Controlling Exhuberant Greetings

Dogs jump on people as a form of greeting, like saying hello. Even the briefest separations from the owner can elicit this greeting behavior. Generally speaking, most dogs are friendly and apt to jump up on other people as well. Sometimes these greetings can be exuberant and annoying. Dogs will jump up and mouth arms, legs and other body parts. 

The first thing that owners must understand is that this type of behavior is quite normal and acceptable, if you are a dog! In fact, these greeting rituals are important among canines in order for them to find out if the new dog is a male or female and dominant or submissive. If you watch two dogs being introduced, you will observe that they sniff each other’s muzzles and back ends. These are attempts to gather information about each other. As soon as enough information is obtained, the two dogs either engage in play, attempt to breed, or have a confrontation.

Dogs will greet people in the same way. They jump up, however, because a human’s muzzle is not at eye level to them. Jumping up may also indicate an attempt to play. Of course, the greeting procedure also persuades dogs to goose unsuspecting visitors. What dogs need to learn is that type of behavior is unacceptable when greeting humans because most humans would prefer to greet dogs with a pat on the head.


The solution to this problem is simple and straightforward. First begin by requiring your dog to sit each and every time he wants to be petted. Then, teach your dog the standard greeting procedure. This procedure is first taught by using family members and friends with whom the dog is comfortable. It begins with your dog in a sit/stay. You tell the dog that the person approaching is a friend. If the dog gets up or jumps up, say, “Stay off” in a firm voice and use your leash to prevent the dog from jumping up. Then use your treat to distract the dog, and then tell the dog to sit, stay, and be soft. (Soft is a relaxation-inducing command.) Praise the dog for doing this and uses a food reward, if you wish, then allow the person to approach.


Remind the greeter not to look at, talk to or pet the dog unless the dog is sitting. To do so would be rewarding the dog for breaking the procedure. With the above accomplished, the greeter may then greet the dog. The greeter should place a closed fist in front of the dog’s muzzle (inside the fist can be a food reward). The greeter should then give the food reward to the dog at the same time that they reach to pet the dog and quietly lavish the dog with attention. At this point you should verbally praise the dog as well. 

If you are having a difficult time with this exercise, take the food and use it as a distraction while the greeter approaches. Keep the interactions brief at first so that the dog is successful. Practice over and over with family, friends, and strangers alike. Once your dog understands how to greet people, practice this procedure as part of a doorbell-ringing scenario. Remember that your dog will need lots of practice on this exercise in order to generalize it, especially if he is afraid or over-exuberant. 

In addition to biting, some dogs respond to this fear by urinating. This is very common among young females because the muscle that holds back involuntary urine is not fully developed. If urination does occur DO NOT CORRECT THE DOG. That will only make the problem worse and won’t do anything to build the dog’s confidence.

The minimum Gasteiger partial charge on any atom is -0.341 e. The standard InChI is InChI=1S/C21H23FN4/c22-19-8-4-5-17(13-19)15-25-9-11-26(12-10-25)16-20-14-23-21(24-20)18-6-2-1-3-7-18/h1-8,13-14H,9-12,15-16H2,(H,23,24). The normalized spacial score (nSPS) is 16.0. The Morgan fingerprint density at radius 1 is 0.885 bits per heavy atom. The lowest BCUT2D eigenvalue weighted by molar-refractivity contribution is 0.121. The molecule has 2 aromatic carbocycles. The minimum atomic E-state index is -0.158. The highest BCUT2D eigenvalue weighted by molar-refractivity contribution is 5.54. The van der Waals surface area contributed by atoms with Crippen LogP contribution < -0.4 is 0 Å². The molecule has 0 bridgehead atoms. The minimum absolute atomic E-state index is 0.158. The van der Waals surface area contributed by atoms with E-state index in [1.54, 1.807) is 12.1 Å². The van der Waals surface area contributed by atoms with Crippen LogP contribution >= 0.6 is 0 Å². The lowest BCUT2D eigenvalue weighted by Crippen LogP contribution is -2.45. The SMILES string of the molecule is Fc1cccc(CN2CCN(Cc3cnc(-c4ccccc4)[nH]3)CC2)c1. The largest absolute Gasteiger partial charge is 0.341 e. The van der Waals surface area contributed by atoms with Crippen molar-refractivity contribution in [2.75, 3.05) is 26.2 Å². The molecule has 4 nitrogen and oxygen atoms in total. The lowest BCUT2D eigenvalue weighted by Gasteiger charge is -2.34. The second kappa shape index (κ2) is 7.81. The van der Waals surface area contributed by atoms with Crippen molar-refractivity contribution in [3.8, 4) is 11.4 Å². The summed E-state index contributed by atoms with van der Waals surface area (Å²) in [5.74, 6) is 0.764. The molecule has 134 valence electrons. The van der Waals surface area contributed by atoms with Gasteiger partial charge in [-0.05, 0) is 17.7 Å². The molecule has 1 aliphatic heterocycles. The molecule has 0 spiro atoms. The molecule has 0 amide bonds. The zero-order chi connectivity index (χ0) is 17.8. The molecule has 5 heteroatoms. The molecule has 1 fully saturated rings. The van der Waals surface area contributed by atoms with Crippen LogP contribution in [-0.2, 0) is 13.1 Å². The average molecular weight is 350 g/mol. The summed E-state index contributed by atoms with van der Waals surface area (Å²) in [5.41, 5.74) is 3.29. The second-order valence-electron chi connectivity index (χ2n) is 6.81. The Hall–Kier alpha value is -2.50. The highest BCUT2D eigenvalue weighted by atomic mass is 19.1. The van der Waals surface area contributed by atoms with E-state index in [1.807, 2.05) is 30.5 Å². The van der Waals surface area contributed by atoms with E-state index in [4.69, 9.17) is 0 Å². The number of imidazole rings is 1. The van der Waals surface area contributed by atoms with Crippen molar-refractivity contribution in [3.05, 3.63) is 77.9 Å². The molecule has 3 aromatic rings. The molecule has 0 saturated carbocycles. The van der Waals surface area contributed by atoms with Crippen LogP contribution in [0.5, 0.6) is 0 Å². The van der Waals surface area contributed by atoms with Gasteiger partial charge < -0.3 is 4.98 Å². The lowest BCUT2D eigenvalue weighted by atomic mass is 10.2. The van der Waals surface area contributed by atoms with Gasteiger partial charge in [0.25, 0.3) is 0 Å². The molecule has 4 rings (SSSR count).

Instead, practice the greeting procedure outdoors. Encourage the dog to stand rather than sit. Tell the dog, “Go visit”, in an excited voice. Give the greeters treats so that they can further encourage the dog to approach. You praise excitedly; even encourage the dog to jump up because jumping up requires self-assurance. Ease the dog’s anxiety by praising the dog as he approaches the greeter. The greeter should crouch down and gently coax the dog over with food, praising quietly and avoiding any sudden moves toward the dog. 

Follow these guidelines and you will be able to help your dog to overcome the annoying habit of jumping up on people and, if you have a timid dog, you will be able to help him build confidence in meeting people.

Some dogs get over excited when people approach. They are so exuberant about their greeting that their intent is upon bowling people over.  They are unable to hold a sit long enough to make much progress with the conventional, sit and stay greeting. In this case, “Go Visit”, is a better alternative. It allows the dog wiggle room. 

As the stranger approaches you say, “Go visit”, in a matter-of-fact tone. Mark and reward all acceptable greeting behaviors that your dog exhibits, except jumping up. Your greeters should do the same. Praise quietly and in a soothing tone. Remind the dog to stay off and be soft. Instruct the greeter to use similar quieting techniques and commands.


Some dogs are timid about or afraid of being petted by strangers. Fearful responses could be the result of a bad experience with a stranger or just a lack of experience. This is why socialization at an early age is so important and why, when choosing an older puppy or adult dog, it is important to choose one that is socialized. 

Make sure your dog has continued contact with people to decrease the tendency to be fearful
A fearful dog is more likely to bite than one that is confident. Fearful dogs must be desensitized to strangers before they can be taught new, more adaptable responses to their fear. This can be only accomplished but only with a very dedicated training regime. If this is a difficulty that you have, read, The Cautious Canine, by Patricia McConnell. You may need additional, professional help to solve this problem. 


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